TikToker Charli D’Amelio sits at the dinner table with her family and their guest: makeup guru James Charles. She blandly asks for Dino nuggets in front of their personal chef and a gourmet paella, then later remarks how she wished she had reached 100 million followers a year after reaching one million.
All of this, including a rather unbecoming reaction to the snails in the paella on the part of Charli’s sister Dixie, was filmed and posted on the D’Amelios’ YouTube channel in mid-November for the internet to see. But I doubt Charli or Dixie expected the fall-from-grace, the death threats or the drastic plunge in followers.
The D’Amelio sisters are two of the most famous users on TikTok. After rising to fame late last year, the sisters have since expanded to other entertainment platforms, including YouTube. However, a recent video centered around the dinner party with the D’Amelios and Charles has prompted cancel culture to rear its ugly head.
For several days, it was all anyone talked about on TikTok. Charli’s follower count fell by a million — something that was gleefully tracked by the internet — and people filled her comment sections with fervent hate. She was labeled rude and entitled for her attitude toward the meal, selfish and ungrateful for wanting 100 million followers. But it is not that simple.
First, my issue with the TikTok community erupting in righteous indignation because Charli wanted to reach a nice, even 100 million followers lies in the core of their complaint: that they have been reduced to numbers. Because what they fail to see is that they are just numbers.
Charli’s followers don’t know Charli — not really. The entertainment industry is transactional. The people who follow Charli and Dixie give them fame, and in return they receive entertainment. You don’t really know Charli D’Amelio any more than she knows you. That’s the point.
But on TikTok, that line is blurred. These creators aren’t famous for a movie or a song or another tangible product. They become famous for being themselves, for showcasing their personalities and passions like dancing or comedy. The distance between entertainer and consumer is narrower.
Regardless of the blurred line, does Charli really deserve to be canceled this hard — to the point where she was crying on her Instagram Live because people told her to hurt herself — for being ambitious and at times impolite at the dinner table? Is it such a crime to want to hit another major milestone a year after hitting the first? No, which leads me to my next point: TikTok has been waiting for this moment.
Where was this energy for TikToker Tony Lopez when he was accused this July of soliciting inappropriate pictures from girls as young as 14 (and virtually admitted to it)? I can’t recall seeing anything about it on my For You Page this summer, the same way TikToks of people hating on Charli flooded my page after the dinner party video was published.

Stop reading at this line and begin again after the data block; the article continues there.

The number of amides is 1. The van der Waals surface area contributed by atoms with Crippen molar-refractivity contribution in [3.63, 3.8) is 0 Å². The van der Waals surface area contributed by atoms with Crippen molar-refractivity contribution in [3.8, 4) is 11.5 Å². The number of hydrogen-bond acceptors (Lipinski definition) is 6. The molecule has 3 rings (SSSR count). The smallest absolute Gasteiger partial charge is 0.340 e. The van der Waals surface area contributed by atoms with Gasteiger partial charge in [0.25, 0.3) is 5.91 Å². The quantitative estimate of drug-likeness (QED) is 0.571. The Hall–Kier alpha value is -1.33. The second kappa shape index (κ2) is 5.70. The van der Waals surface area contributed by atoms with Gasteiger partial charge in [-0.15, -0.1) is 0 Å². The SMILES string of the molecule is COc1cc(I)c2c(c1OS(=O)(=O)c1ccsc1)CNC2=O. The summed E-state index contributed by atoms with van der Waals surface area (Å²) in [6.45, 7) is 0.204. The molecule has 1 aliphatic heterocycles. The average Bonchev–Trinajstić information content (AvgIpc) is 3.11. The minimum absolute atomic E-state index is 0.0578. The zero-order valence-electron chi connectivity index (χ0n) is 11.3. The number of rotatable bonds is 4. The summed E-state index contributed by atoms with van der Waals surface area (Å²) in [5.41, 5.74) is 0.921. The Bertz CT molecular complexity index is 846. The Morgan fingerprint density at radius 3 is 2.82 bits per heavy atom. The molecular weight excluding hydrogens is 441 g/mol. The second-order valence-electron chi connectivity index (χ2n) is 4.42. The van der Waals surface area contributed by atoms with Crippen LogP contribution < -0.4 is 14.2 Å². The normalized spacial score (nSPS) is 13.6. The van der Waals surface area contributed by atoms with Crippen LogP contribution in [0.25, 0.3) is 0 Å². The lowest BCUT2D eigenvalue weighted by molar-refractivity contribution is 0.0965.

Everyone was so eager to cancel Charli. But it is those same people who follow child predators and racists, homophobes and sexists. The actions of male TikTokers like Lopez and Chase Hudson, who said the n-word, get brushed off while Charli is told to kill herself over some impoliteness at the dinner table and disappointment over a goal unmet. Double standard, much?
One might argue the hate could be attributed to the D’Amelios’ fame — except this is not the first time TikTok has found a pretty white girl to make famous and then brutally tear down. Let’s not forget singer Madison Beer and the astonishing amount of hate she received for allegedly lying about a nose job.
It is a pattern of internalized misogyny that repeats itself, not only on TikTok but in other parts of the entertainment industry like film and music. Charli made the mistake of showing a little bit of ambition and TikTok shamed her for it, as women are often shamed in this industry and in others for having too much initiative. Or showing too much skin. Or wearing too much makeup.
Yes, Charli D’Amelio is a public figure who should be held accountable for her actions, and while the Dino nuggets comment was distasteful, I think it’s important that people take a truly close look at why they think Charli, a successful teenage girl, deserves death threats for being impolite during dinner and having ambitious goals. And why they do not think the same of TikTokers like Tony Lopez.
Just because she is famous doesn’t make her perfect. She apologized. She, like everybody else, deserves the chance to grow from her mistakes.
The frenzy has since died down (after several people on TikTok called out haters for their misogynistic prejudice) but what we saw in those first few days speaks volumes about the way TikTok will do anything to cancel a girl with ambition and success.